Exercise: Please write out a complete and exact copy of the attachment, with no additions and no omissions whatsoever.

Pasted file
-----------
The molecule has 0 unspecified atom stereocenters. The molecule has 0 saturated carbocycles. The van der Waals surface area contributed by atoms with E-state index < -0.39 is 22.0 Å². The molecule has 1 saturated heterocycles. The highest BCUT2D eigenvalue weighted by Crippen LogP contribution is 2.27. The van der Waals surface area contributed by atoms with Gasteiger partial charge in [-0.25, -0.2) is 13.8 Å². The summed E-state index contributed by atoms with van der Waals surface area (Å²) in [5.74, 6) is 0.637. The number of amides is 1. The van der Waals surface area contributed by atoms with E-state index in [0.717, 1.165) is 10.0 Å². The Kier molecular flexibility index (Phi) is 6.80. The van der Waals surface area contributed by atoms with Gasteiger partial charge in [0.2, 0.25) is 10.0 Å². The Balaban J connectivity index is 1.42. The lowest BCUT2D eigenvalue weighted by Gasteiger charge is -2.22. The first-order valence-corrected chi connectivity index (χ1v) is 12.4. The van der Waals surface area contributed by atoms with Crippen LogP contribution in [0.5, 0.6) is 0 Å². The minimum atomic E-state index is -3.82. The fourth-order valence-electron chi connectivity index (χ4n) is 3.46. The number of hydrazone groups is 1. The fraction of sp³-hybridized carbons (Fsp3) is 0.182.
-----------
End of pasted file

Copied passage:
The molecule has 0 unspecified atom stereocenters. The molecule has 0 saturated carbocycles. The van der Waals surface area contributed by atoms with E-state index < -0.39 is 22.0 Å². The molecule has 1 saturated heterocycles. The highest BCUT2D eigenvalue weighted by Crippen LogP contribution is 2.27. The van der Waals surface area contributed by atoms with Gasteiger partial charge in [-0.25, -0.2) is 13.8 Å². The summed E-state index contributed by atoms with van der Waals surface area (Å²) in [5.74, 6) is 0.637. The number of amides is 1. The van der Waals surface area contributed by atoms with E-state index in [0.717, 1.165) is 10.0 Å². The Kier molecular flexibility index (Phi) is 6.80. The van der Waals surface area contributed by atoms with Gasteiger partial charge in [0.2, 0.25) is 10.0 Å². The Balaban J connectivity index is 1.42. The lowest BCUT2D eigenvalue weighted by Gasteiger charge is -2.22. The first-order valence-corrected chi connectivity index (χ1v) is 12.4. The van der Waals surface area contributed by atoms with Crippen LogP contribution in [0.5, 0.6) is 0 Å². The minimum atomic E-state index is -3.82. The fourth-order valence-electron chi connectivity index (χ4n) is 3.46. The number of hydrazone groups is 1. The fraction of sp³-hybridized carbons (Fsp3) is 0.182.